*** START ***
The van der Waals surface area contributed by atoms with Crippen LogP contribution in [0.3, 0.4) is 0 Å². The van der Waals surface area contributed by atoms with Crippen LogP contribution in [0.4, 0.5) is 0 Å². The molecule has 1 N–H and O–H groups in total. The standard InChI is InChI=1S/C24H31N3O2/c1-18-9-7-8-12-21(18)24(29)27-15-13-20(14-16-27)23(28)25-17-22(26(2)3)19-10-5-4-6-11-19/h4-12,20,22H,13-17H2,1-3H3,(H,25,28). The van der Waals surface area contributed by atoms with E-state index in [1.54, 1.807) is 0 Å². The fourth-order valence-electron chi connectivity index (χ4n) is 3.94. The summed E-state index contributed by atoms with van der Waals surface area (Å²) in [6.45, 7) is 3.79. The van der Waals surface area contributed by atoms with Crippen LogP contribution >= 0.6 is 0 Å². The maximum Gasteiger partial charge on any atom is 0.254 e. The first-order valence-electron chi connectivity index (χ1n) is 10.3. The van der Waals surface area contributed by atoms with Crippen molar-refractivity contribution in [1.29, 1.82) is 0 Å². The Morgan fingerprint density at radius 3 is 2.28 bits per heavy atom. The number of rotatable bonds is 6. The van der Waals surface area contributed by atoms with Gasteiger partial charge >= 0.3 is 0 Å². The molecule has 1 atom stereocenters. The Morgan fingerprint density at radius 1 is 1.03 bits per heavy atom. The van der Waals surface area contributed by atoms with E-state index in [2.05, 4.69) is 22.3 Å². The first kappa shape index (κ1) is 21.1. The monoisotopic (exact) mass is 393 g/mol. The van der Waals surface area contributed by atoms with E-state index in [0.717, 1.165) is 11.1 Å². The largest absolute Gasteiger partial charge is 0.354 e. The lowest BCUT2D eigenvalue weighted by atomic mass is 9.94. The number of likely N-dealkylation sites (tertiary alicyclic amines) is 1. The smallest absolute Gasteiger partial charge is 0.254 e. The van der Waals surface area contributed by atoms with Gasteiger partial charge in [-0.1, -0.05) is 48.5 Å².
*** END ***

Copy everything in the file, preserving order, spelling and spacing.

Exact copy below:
The van der Waals surface area contributed by atoms with Crippen LogP contribution in [0.3, 0.4) is 0 Å². The van der Waals surface area contributed by atoms with Crippen LogP contribution in [0.4, 0.5) is 0 Å². The molecule has 1 N–H and O–H groups in total. The standard InChI is InChI=1S/C24H31N3O2/c1-18-9-7-8-12-21(18)24(29)27-15-13-20(14-16-27)23(28)25-17-22(26(2)3)19-10-5-4-6-11-19/h4-12,20,22H,13-17H2,1-3H3,(H,25,28). The van der Waals surface area contributed by atoms with E-state index in [1.54, 1.807) is 0 Å². The fourth-order valence-electron chi connectivity index (χ4n) is 3.94. The summed E-state index contributed by atoms with van der Waals surface area (Å²) in [6.45, 7) is 3.79. The van der Waals surface area contributed by atoms with Crippen LogP contribution >= 0.6 is 0 Å². The maximum Gasteiger partial charge on any atom is 0.254 e. The first-order valence-electron chi connectivity index (χ1n) is 10.3. The van der Waals surface area contributed by atoms with Crippen molar-refractivity contribution in [1.29, 1.82) is 0 Å². The Morgan fingerprint density at radius 3 is 2.28 bits per heavy atom. The number of rotatable bonds is 6. The van der Waals surface area contributed by atoms with Gasteiger partial charge >= 0.3 is 0 Å². The molecule has 1 atom stereocenters. The Morgan fingerprint density at radius 1 is 1.03 bits per heavy atom. The van der Waals surface area contributed by atoms with E-state index in [2.05, 4.69) is 22.3 Å². The first kappa shape index (κ1) is 21.1. The monoisotopic (exact) mass is 393 g/mol. The van der Waals surface area contributed by atoms with E-state index in [0.717, 1.165) is 11.1 Å². The largest absolute Gasteiger partial charge is 0.354 e. The lowest BCUT2D eigenvalue weighted by atomic mass is 9.94. The number of likely N-dealkylation sites (tertiary alicyclic amines) is 1. The smallest absolute Gasteiger partial charge is 0.254 e. The van der Waals surface area contributed by atoms with Gasteiger partial charge in [-0.1, -0.05) is 48.5 Å².